Labor Focuses Strategically on the South
New article focuses on American labor organizations and their long term organizing strategy in the
Can the movement rebuild itself below the Mason-Dixon line, and change Southern politics in the process?
There is a very interesting article running right now in the American Prospect in which labor leaders talk about their organizing strategy for the southern United States. It’s a non-traditional approach, focusing on a localized effort establishing community partnerships and political alliances in five major cities.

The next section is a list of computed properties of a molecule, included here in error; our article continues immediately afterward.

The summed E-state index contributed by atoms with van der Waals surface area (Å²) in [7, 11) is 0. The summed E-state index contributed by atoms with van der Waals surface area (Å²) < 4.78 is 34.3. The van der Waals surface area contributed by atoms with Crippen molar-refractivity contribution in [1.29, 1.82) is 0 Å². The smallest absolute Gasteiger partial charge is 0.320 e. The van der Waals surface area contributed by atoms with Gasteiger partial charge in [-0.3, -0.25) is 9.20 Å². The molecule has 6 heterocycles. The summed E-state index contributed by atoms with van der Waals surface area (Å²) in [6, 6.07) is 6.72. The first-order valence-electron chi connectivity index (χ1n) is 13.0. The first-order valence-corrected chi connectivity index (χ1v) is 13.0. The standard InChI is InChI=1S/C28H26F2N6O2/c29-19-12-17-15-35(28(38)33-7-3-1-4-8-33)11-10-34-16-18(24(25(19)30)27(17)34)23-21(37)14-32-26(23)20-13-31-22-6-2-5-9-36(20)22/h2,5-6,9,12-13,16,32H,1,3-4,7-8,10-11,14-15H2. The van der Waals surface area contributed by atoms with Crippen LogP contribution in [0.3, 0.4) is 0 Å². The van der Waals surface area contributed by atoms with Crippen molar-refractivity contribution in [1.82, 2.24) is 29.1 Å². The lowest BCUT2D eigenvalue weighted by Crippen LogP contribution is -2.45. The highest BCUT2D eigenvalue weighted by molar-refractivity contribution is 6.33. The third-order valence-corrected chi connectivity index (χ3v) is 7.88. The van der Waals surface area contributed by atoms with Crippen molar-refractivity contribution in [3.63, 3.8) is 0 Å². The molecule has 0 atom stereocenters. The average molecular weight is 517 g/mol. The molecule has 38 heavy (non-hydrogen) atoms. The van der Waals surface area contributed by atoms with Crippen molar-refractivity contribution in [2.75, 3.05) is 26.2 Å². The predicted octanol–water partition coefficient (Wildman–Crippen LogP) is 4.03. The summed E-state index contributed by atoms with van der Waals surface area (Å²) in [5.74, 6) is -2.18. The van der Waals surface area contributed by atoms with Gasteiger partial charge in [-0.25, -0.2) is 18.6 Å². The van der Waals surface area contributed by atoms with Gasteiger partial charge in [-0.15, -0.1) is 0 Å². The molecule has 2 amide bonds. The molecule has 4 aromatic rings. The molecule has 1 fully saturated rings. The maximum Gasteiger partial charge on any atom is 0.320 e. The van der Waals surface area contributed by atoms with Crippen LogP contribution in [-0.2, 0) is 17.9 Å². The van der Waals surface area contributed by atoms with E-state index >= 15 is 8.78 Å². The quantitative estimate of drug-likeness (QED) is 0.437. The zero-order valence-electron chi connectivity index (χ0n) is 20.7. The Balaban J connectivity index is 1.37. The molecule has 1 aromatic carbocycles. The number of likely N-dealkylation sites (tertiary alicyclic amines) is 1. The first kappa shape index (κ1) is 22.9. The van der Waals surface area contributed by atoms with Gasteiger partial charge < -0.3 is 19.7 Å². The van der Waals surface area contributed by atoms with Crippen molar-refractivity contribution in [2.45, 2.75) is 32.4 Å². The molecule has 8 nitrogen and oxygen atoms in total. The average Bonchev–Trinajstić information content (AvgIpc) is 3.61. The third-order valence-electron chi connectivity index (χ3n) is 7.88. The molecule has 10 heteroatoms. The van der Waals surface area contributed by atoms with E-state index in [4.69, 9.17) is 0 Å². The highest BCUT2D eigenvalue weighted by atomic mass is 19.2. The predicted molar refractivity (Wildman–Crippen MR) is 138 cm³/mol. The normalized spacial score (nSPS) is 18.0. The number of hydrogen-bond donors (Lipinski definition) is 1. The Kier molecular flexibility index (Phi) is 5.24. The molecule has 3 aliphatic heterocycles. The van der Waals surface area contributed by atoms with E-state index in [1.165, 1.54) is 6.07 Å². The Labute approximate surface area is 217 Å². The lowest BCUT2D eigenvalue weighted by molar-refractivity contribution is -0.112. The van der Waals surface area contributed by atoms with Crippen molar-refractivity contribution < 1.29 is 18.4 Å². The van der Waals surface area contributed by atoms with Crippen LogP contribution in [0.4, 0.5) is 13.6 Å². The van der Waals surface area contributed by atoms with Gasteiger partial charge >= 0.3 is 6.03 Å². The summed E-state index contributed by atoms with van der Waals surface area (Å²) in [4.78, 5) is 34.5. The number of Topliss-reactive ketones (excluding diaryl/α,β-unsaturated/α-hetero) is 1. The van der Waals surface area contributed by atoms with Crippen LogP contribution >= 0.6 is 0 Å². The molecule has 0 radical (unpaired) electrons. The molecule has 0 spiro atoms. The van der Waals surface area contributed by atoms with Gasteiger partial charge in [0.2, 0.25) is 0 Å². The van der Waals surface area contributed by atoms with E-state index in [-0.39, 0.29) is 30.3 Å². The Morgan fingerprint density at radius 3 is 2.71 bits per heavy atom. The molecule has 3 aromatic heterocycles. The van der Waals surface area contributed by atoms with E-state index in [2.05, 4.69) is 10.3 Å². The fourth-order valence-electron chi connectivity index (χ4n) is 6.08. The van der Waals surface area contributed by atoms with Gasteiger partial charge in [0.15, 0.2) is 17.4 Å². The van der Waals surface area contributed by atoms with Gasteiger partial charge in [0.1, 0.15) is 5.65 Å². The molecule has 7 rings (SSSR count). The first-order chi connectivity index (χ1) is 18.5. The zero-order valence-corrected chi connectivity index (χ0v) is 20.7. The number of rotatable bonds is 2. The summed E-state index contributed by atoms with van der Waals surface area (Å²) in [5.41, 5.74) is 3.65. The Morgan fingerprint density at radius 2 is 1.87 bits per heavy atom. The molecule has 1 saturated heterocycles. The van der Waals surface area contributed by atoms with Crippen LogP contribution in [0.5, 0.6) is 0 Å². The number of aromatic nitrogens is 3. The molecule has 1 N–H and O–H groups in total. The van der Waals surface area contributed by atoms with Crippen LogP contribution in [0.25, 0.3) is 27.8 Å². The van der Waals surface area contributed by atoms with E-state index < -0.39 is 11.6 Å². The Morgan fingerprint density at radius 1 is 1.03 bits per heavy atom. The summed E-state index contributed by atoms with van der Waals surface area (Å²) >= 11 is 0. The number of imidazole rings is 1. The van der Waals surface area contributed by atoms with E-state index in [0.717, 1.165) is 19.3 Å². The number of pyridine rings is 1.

Since that 2013 resolution, some signs of life have emerged from the Southern labor movement—not so much in workplace organizing, but in political victories at the municipal level. The AFL-CIO has targeted five Southern “mega-cities” as starting points for building up progressive power hubs. From the Piedmont to the Gulf Coast, emboldened by the surprising momentum of the Fight for $15, Southern cities are passing local wage ordinances in states that have no chance of getting the wage hiked at the state level. (Indeed, the five states with no minimum-wage laws are Alabama, Louisiana, Mississippi, South Carolina, and Tennessee.) Labor strategists, accordingly, are looking toward the future, thinking carefully about how to translate rapidly shifting demographics into a new Southern political paradigm.